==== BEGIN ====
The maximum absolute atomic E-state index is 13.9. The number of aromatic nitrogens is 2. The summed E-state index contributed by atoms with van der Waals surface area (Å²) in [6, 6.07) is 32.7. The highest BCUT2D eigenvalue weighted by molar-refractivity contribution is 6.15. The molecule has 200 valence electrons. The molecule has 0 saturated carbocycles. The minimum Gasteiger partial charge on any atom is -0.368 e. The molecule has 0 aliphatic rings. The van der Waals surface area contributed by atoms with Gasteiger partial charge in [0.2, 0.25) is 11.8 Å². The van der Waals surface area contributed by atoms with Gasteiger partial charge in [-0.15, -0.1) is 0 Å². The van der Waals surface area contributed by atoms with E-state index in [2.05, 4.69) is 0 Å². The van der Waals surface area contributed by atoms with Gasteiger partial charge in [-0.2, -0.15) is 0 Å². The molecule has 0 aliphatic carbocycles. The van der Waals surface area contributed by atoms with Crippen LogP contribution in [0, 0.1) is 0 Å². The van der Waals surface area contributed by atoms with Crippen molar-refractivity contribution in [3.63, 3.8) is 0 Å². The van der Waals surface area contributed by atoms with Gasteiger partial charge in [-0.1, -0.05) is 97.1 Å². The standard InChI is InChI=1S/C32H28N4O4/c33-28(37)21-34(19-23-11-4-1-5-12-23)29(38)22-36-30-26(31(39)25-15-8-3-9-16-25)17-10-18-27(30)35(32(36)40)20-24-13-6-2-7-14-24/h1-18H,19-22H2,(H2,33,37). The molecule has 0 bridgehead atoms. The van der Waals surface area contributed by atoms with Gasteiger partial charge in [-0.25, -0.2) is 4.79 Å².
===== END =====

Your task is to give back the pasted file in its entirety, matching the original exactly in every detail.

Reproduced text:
The maximum absolute atomic E-state index is 13.9. The number of aromatic nitrogens is 2. The summed E-state index contributed by atoms with van der Waals surface area (Å²) in [6, 6.07) is 32.7. The highest BCUT2D eigenvalue weighted by molar-refractivity contribution is 6.15. The molecule has 200 valence electrons. The molecule has 0 saturated carbocycles. The minimum Gasteiger partial charge on any atom is -0.368 e. The molecule has 0 aliphatic rings. The van der Waals surface area contributed by atoms with Gasteiger partial charge in [0.2, 0.25) is 11.8 Å². The van der Waals surface area contributed by atoms with Gasteiger partial charge in [-0.15, -0.1) is 0 Å². The van der Waals surface area contributed by atoms with E-state index in [2.05, 4.69) is 0 Å². The van der Waals surface area contributed by atoms with Gasteiger partial charge in [-0.2, -0.15) is 0 Å². The molecule has 0 aliphatic carbocycles. The van der Waals surface area contributed by atoms with Crippen LogP contribution in [0, 0.1) is 0 Å². The van der Waals surface area contributed by atoms with Crippen molar-refractivity contribution in [3.63, 3.8) is 0 Å². The van der Waals surface area contributed by atoms with Gasteiger partial charge in [-0.1, -0.05) is 97.1 Å². The standard InChI is InChI=1S/C32H28N4O4/c33-28(37)21-34(19-23-11-4-1-5-12-23)29(38)22-36-30-26(31(39)25-15-8-3-9-16-25)17-10-18-27(30)35(32(36)40)20-24-13-6-2-7-14-24/h1-18H,19-22H2,(H2,33,37). The molecule has 0 bridgehead atoms. The van der Waals surface area contributed by atoms with Gasteiger partial charge in [-0.25, -0.2) is 4.79 Å².